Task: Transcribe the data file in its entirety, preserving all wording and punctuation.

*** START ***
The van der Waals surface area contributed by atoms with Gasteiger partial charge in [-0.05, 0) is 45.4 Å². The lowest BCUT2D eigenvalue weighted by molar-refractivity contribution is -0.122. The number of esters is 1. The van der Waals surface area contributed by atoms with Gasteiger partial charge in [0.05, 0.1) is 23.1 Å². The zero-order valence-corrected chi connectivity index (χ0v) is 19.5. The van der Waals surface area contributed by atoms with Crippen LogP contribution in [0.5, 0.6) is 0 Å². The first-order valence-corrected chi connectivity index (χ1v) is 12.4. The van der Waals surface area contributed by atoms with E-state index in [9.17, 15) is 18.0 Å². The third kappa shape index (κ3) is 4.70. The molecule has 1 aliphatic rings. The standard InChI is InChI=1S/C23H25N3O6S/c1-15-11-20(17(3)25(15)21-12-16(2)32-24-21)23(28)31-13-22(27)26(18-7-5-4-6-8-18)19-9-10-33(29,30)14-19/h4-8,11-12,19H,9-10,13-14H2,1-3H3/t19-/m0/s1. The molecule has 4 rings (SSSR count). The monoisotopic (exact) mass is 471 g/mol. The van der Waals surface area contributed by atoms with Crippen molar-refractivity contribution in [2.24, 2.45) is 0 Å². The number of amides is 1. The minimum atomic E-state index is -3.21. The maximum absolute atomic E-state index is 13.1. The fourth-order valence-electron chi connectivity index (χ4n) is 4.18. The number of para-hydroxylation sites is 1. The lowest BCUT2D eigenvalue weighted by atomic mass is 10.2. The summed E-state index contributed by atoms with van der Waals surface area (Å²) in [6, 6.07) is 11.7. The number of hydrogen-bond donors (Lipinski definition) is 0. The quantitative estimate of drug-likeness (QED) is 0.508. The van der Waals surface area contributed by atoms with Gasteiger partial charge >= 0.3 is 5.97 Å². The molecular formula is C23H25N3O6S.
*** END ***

The van der Waals surface area contributed by atoms with Gasteiger partial charge in [-0.05, 0) is 45.4 Å². The lowest BCUT2D eigenvalue weighted by molar-refractivity contribution is -0.122. The number of esters is 1. The van der Waals surface area contributed by atoms with Gasteiger partial charge in [0.05, 0.1) is 23.1 Å². The zero-order valence-corrected chi connectivity index (χ0v) is 19.5. The van der Waals surface area contributed by atoms with Crippen LogP contribution in [0.5, 0.6) is 0 Å². The first-order valence-corrected chi connectivity index (χ1v) is 12.4. The van der Waals surface area contributed by atoms with E-state index in [9.17, 15) is 18.0 Å². The third kappa shape index (κ3) is 4.70. The molecule has 1 aliphatic rings. The standard InChI is InChI=1S/C23H25N3O6S/c1-15-11-20(17(3)25(15)21-12-16(2)32-24-21)23(28)31-13-22(27)26(18-7-5-4-6-8-18)19-9-10-33(29,30)14-19/h4-8,11-12,19H,9-10,13-14H2,1-3H3/t19-/m0/s1. The molecule has 4 rings (SSSR count). The monoisotopic (exact) mass is 471 g/mol. The van der Waals surface area contributed by atoms with Crippen molar-refractivity contribution in [2.24, 2.45) is 0 Å². The number of amides is 1. The minimum atomic E-state index is -3.21. The maximum absolute atomic E-state index is 13.1. The fourth-order valence-electron chi connectivity index (χ4n) is 4.18. The number of para-hydroxylation sites is 1. The lowest BCUT2D eigenvalue weighted by atomic mass is 10.2. The summed E-state index contributed by atoms with van der Waals surface area (Å²) in [6, 6.07) is 11.7. The number of hydrogen-bond donors (Lipinski definition) is 0. The quantitative estimate of drug-likeness (QED) is 0.508. The van der Waals surface area contributed by atoms with Gasteiger partial charge >= 0.3 is 5.97 Å². The molecular formula is C23H25N3O6S.